Crappie: Crappie fishing is good. The fish are starting to stack up on the trees. Use your Lowrance to locate the schools in the trees at about 10 feet deep. When you find the fish in the trees drop your live crappie minnow down to them and hang on. Long lining down to the top of the trees has been producing over the past week.
WEST POINT LAKE IS FULL, CLEAR, 80’S
Bass fishing is fair. In the mornings bass are after buzz baits and Pop R type baits with a feather on the back hook. Make sure you keep your bait right on the bank or up against the seawalls. The fish are exceptionally shallow. This bait can also work with Sufix 10 pound Elite line with the KVD Caffeine Shad Jr. Pearl. Up lake anglers are using a small Alabama rig with all pearl tiny fluke’s trailers. As the sun gets up, stay focused on the shaded areas for the better fish. Watch the Lowrance sonar and Down Scan technology and some bass are hugging the bottom. Down Scan technology with the Fish Reveal up to 89% can spot these fish better than sonar. But, use the HIGH CHIRP to see them too. Once the shade disappears or the top-water bite ends, flip the docks or fish brush piles and laydowns. For the worm rig use the Weedless Wonder lead heads and this bait can get into thick cove and not hang up too bad.
LAKE SINCLAIR IS DOWN 1.1 FEET, STAINED, 80’S
Bass fishing is fair. Small grass frogs in the mornings can work and cast them shallow. Be sure to have a Rapala Ripstop handy. Bass will eat this jerk bait and this style of slash bait works. Try the various X Raps and the Ripstop as this bait creates a fast ripping action that stops when paused. With a flash and a subtle shimmy, the motionless bait gets a lot of attention for all sizes of bass. It can be fished a variety of ways, from jerking, twitching, pausing, and snapping, to a straight retrieve. It’s 3½ inches long and weighs a ¼ ounce. It will achieve depths greater than three to four feet. It comes in 14 different patterns to match any hatch or water condition. Also, it is hard to beat a Rapala shad rap purple descent.
LAKE JACKSON IS .81 FEET OVER FULL, CLEAR, 80’S
Bass fishing is fair. The lake is full, stained in the rivers, light stain to mid lake, clear on the south end. The bass are off the banks to their summer locations. There is still a top-water bite early. Target sea walls with a buzz bait. As the sun get up switch to a shakey head with a dark green worm fished under the docks in 10 feet of water. Try the Strike King Super Finesse worm in green pumpkin and KVD Perfect plastics Bull Worm bold blue. Georgia Power has been pulling water in the afternoon; when this happens a spinner bait fished at the bridge rip raps can be productive.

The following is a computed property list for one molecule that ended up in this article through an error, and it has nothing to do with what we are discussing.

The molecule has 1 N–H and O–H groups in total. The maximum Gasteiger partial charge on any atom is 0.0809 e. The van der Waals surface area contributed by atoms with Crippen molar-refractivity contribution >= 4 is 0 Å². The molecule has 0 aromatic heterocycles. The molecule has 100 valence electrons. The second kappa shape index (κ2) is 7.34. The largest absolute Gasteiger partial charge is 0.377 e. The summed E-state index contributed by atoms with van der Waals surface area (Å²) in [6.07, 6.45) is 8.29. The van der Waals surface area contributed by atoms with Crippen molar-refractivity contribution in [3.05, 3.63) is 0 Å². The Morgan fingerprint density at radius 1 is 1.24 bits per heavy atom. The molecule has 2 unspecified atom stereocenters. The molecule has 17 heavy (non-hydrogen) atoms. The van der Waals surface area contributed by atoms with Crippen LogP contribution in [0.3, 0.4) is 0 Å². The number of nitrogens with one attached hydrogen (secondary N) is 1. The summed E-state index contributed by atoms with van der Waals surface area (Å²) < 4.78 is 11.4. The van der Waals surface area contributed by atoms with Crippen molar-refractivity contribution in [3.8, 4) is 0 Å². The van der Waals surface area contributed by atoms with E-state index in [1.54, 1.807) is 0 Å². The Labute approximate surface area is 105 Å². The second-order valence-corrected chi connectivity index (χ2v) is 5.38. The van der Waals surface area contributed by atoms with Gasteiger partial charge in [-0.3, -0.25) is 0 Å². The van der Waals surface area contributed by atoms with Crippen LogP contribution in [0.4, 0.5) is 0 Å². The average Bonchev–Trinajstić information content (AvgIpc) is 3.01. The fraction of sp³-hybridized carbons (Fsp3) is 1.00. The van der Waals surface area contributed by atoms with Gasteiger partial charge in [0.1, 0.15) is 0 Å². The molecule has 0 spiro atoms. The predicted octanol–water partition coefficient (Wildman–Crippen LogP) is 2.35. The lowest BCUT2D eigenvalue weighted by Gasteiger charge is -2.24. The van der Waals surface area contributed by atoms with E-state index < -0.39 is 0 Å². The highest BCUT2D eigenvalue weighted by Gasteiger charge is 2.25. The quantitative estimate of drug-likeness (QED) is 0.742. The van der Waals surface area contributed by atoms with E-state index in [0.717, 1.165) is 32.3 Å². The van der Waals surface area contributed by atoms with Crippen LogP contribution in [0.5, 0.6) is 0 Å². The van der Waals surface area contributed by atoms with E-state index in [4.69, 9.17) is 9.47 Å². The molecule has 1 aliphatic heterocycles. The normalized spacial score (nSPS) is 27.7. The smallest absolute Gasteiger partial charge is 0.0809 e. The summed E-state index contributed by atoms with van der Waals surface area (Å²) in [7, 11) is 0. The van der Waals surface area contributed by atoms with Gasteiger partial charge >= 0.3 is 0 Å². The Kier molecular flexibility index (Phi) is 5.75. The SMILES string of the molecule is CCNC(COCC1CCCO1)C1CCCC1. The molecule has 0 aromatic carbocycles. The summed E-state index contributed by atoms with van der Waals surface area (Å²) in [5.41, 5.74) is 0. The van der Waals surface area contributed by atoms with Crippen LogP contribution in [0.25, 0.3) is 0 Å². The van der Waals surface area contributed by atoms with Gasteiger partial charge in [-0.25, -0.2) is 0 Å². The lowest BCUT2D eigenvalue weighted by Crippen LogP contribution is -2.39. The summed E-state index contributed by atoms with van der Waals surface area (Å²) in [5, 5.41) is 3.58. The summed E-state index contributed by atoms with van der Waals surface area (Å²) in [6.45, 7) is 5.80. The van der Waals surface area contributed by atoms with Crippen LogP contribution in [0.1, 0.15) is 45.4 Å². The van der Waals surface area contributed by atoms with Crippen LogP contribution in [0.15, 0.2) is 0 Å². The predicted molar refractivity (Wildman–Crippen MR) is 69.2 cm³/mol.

FLAT CREEK PFA (More Info HERE)
- Surface Temperature: 89.4˚ F (31.9˚ C)
- Water Level: 3’ 3” Below Full Pool
- Water Visibility: 17”
- Flat Creek Fishing Guide
- Question: The hot days of summer can be challenging to catch fish and plumb miserable if you’re doing more sweating then catching. Why is so challenging?
- Answer: The fish, similar to us humans in the heat, are searching for the coolest temperatures that they can find, and are hard to coax into pursuing your lure/bait.
- Question: So how do you catch fish in this heat?
- Answer: Well for Flat Creek the successful anglers have been taking advantage of the night fishing that is currently open through the end of September to use the cooler parts of the day to catch fish when they are less sluggish, or fishing cover very slowly. As the day does heat up (bumping rubber worms over logs really slowly). One angler caught several two-four pound bass using this slow retrieval method, and an angler caught several really nice catfish in the twilight hours.
- Question: OK retrieval and time of day is important. Is there a specific day that is a better day to catch fish?
- Answer: The successful anglers this past month reported catching several six and seven-pound bass prior to a storm moving through. Large bluegill and redear were caught right around last months full moon.
- Question: What seems to be working as far as lure/bait for the fish at Flat Creek?
- Answer: Check out the species specific info below to see what has been currently working.
Bass: Candybug Zoom Trick Worm. Plum or June Bug colored ‘Ol Monster worms by Zoom. Watermelon or Pumpkinseed Culprit worms. Kalin’s Green Pumpkin Majic Wac-O-Worms.
Bream: Crappie Jigs. Tube Jigs. Worms (Red Wigglers and Pinks) near cover or near the shallower water during a full moon. Catalpa worms. Crickets.
Channel Catfish: Fresh Catalpa worms are the go-to bait right now. Worms.